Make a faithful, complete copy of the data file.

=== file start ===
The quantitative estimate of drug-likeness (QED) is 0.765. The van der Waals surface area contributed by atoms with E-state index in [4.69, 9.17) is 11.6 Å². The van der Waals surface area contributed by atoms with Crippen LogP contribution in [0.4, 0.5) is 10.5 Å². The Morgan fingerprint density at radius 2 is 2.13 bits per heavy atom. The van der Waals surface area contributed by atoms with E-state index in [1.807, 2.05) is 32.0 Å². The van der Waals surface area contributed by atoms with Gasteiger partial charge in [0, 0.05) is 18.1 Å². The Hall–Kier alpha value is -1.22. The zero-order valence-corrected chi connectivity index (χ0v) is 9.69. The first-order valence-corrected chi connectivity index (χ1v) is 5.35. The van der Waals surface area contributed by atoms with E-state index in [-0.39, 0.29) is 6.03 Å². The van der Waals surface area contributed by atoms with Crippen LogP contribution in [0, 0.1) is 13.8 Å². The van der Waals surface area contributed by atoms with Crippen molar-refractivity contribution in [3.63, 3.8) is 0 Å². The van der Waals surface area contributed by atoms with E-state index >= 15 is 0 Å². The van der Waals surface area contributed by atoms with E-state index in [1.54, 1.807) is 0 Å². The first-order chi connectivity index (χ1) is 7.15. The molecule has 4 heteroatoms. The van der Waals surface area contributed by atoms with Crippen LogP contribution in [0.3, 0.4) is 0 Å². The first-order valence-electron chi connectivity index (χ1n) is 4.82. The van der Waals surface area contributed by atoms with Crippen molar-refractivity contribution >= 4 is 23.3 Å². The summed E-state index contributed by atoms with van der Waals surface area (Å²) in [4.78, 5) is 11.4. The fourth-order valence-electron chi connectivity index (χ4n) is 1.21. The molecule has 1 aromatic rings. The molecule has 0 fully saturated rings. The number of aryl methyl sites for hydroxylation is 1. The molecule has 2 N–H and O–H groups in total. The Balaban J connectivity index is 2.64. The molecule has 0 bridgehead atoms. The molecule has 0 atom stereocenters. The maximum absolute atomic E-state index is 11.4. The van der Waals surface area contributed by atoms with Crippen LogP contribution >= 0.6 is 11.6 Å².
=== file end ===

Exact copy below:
The quantitative estimate of drug-likeness (QED) is 0.765. The van der Waals surface area contributed by atoms with E-state index in [4.69, 9.17) is 11.6 Å². The van der Waals surface area contributed by atoms with Crippen LogP contribution in [0.4, 0.5) is 10.5 Å². The Morgan fingerprint density at radius 2 is 2.13 bits per heavy atom. The van der Waals surface area contributed by atoms with E-state index in [1.807, 2.05) is 32.0 Å². The van der Waals surface area contributed by atoms with Gasteiger partial charge in [0, 0.05) is 18.1 Å². The Hall–Kier alpha value is -1.22. The zero-order valence-corrected chi connectivity index (χ0v) is 9.69. The first-order valence-corrected chi connectivity index (χ1v) is 5.35. The van der Waals surface area contributed by atoms with E-state index in [-0.39, 0.29) is 6.03 Å². The van der Waals surface area contributed by atoms with Crippen LogP contribution in [0, 0.1) is 13.8 Å². The van der Waals surface area contributed by atoms with Crippen molar-refractivity contribution in [3.63, 3.8) is 0 Å². The van der Waals surface area contributed by atoms with E-state index >= 15 is 0 Å². The van der Waals surface area contributed by atoms with E-state index in [1.54, 1.807) is 0 Å². The first-order chi connectivity index (χ1) is 7.15. The molecule has 4 heteroatoms. The van der Waals surface area contributed by atoms with Crippen LogP contribution in [0.3, 0.4) is 0 Å². The first-order valence-electron chi connectivity index (χ1n) is 4.82. The van der Waals surface area contributed by atoms with Crippen molar-refractivity contribution >= 4 is 23.3 Å². The summed E-state index contributed by atoms with van der Waals surface area (Å²) in [4.78, 5) is 11.4. The fourth-order valence-electron chi connectivity index (χ4n) is 1.21. The molecule has 1 aromatic rings. The molecule has 0 fully saturated rings. The number of aryl methyl sites for hydroxylation is 1. The molecule has 2 N–H and O–H groups in total. The Balaban J connectivity index is 2.64. The molecule has 0 bridgehead atoms. The molecule has 0 atom stereocenters. The maximum absolute atomic E-state index is 11.4. The van der Waals surface area contributed by atoms with Crippen LogP contribution >= 0.6 is 11.6 Å².